Years before my son was born, I was sitting in a dark bar with an old friend visiting from out of town and a few others. We hadn’t seen each other in a few years, and during that time, my friend had become a mother. What’s it like, someone asked, and my friend paused. I felt sure I knew what was coming.
Well, she said. It’s intense, having someone in your life you would die for.
It was not the answer I expected, but now, a few years into motherhood myself, I think it’s one of the truest. Take that idea, nudge it along a little, and you arrive at an accompanying one: Being willing to die for your child seems just a step before the suspicion you’d be willing to make someone else dead on her behalf.
Much of popular culture, however, would have you think otherwise. The mothers of sitcoms and cleaning-product commercials that millennials grew up with were charged mainly with domestic concerns that assumed everyone would be alive to enjoy them. Today, a more modern, Instagram version of motherhood requires the adjective “cool” and the money and time to purchase a learned coolness, whether it’s displayed by clogs, rich-people neutrals for mom and baby, or organic fruit with steel-cut oats. Both maternal ideals are, above all, safe. Neither — the one accompanied by a laugh track, the one accompanied by a well-lit Instagram photo — seems like a would-be murderer. But I think she very well could be.
The good news about 2018 is that culture is beginning to catch up. Sure, we’ve had violent, scary mother figures in the past: Psycho is haunted by Norma Bates, The Hand That Rocks the Cradle depicts two women willing to kill in the pursuit of children. These women share a certain kind of rotten femininity, seemingly turned sour and passive by the biology and urges of motherhood. They’re hysterical women, and if you’d like to see more of them, you can always join me in enjoying some Lifetime movies.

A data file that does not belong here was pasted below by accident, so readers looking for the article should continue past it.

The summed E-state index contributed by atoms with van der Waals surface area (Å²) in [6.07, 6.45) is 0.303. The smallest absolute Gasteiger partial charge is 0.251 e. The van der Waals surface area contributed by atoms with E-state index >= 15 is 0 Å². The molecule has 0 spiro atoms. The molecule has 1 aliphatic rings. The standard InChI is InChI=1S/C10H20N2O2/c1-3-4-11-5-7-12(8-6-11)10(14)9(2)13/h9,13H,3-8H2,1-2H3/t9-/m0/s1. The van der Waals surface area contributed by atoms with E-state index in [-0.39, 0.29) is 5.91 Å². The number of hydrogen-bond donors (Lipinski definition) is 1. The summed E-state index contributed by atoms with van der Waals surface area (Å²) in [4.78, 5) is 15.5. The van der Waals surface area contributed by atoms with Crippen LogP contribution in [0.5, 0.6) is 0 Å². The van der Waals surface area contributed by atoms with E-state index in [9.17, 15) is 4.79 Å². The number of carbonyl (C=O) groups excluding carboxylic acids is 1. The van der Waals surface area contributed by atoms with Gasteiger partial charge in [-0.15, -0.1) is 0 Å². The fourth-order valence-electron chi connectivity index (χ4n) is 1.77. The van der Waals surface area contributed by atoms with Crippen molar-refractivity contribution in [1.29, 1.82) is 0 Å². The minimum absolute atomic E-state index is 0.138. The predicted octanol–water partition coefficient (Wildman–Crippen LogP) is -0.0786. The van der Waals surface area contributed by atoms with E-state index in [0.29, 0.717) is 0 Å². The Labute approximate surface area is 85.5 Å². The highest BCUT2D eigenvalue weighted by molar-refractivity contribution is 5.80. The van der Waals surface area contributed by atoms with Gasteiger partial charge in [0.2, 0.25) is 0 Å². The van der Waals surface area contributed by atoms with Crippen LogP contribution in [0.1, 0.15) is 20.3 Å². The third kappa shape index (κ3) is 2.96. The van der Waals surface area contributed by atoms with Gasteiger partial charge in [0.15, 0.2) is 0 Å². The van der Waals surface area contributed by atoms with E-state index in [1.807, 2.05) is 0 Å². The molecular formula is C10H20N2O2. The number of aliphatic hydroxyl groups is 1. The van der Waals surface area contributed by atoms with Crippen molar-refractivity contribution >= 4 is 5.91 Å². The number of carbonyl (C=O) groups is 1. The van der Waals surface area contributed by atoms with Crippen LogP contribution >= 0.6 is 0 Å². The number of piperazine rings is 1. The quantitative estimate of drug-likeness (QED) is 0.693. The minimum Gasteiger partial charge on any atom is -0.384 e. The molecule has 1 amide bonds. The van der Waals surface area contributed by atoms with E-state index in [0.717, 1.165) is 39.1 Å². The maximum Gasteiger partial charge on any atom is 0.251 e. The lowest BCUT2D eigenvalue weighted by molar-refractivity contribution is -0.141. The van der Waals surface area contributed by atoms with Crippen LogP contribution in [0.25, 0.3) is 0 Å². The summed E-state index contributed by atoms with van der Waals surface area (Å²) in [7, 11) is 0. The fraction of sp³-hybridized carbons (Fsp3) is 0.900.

I’d argue that some of the moms depicted in recent culture are starting to move away from hysteria and toward a more terrifying sort of power. While a hysterical woman is ruled by her desires, a mother willing to die and kill is intensely aware of them, levelheaded and sure of herself. Like my friend in the bar years ago, this mother knows how closely motherhood ties her to mortality.
The mothers I’m talking about are designed to scratch a Gone Girl–type itch by tapping into domestic anxieties, the ones we’ve always had but perhaps didn’t always acknowledge. It goes without saying that the price of being a parent is your child’s death and anything that might lead to it. If this is the fear lurking at the bottom of every diaper bag, why not experience it fully on the screen or in a book?
In the novel Fierce Kingdom, out last summer, a mother at the zoo suddenly finds herself under siege, with her toddler son in tow. She’s just another mom, with snacks in her bag, wearing shoes unsuitable for running, and determined to keep her son alive in an active-shooters situation. Reading this thriller, I didn’t ask myself if I could do what the protagonist did — I asked myself if I could do it better. The Perfect Mother, out this summer, reads like somewhat of an update on The Hand That Rocks the Cradle. The members of a “mommy group” clearly modeled after Park Slope Parents are shaken when the son of one member goes missing. Did the mother kill him? Did someone else? Or is he actually just missing, taken by a woman with an intense loss and even more intense desire to become a mother? You’ll have to read it to find out — but what feels exciting is that any of these women seems capable of committing this crime in a clearheaded manner.